An international consortium today published a third-generation map of human genetic variation, called the HapMap, which includes data from an additional seven global populations, increasing the total number to 11 populations. The improved resolution will help researchers interpret current genome studies aimed at finding common and rarer genetic variants associated with complex diseases.
Any two humans are more than 99 percent the same at the genetic level. But, the small fraction of genetic material that varies among people can help explain individual differences in susceptibility to disease, response to drugs or reaction to environmental factors. Variation in the human genome is organized into local neighborhoods called haplotypes, which usually are inherited as intact blocks of DNA sequence information. Consequently, researchers refer to the map of human genetic variation as a haplotype map, or HapMap.
"The generated HapMap provides an important foundation for studies aiming to find genetic variation related to human diseases. It is now routinely used by researchers as a valuable reference tool in our quest to use genomics for improving human health," said Eric D. Green, M.D., Ph.D., director of the National Human Genome Research Institute (NHGRI), a part of the National Institutes of Health, which provided major funding for the HapMap Project.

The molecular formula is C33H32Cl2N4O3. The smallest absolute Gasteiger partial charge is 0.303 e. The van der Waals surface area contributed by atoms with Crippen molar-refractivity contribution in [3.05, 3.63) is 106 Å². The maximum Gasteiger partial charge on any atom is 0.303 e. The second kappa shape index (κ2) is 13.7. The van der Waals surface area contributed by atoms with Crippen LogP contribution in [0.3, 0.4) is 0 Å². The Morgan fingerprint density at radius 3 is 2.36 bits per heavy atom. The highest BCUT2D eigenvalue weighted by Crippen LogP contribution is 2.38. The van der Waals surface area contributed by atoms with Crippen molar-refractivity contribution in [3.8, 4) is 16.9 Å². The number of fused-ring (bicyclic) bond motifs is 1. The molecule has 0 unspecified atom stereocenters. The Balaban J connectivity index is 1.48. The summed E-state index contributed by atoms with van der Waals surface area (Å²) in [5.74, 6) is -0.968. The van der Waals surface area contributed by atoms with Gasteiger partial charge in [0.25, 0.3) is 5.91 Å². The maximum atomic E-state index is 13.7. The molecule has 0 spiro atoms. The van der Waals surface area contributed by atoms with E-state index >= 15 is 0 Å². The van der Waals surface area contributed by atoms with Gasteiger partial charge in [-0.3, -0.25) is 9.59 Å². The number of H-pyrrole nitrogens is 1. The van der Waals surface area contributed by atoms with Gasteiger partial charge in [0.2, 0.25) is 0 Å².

The most common genetic differences among people are SNPs, single-nucleotide polymorphisms. Each SNP reflects a specific position in the genome where the DNA spelling differs by one letter in different people. SNPs serve as landmarks across the genome. The initial version of the HapMap contained approximately 1 million SNPs, and the second-generation map brought that total to more than 3.1 million SNPs. Over the last few years, researchers conducting genome-wide association studies have relied on publicly available data from the HapMap to discover hundreds of common genetic variants ass
|Contact: Geoff Spencer|
NIH/National Human Genome Research Institute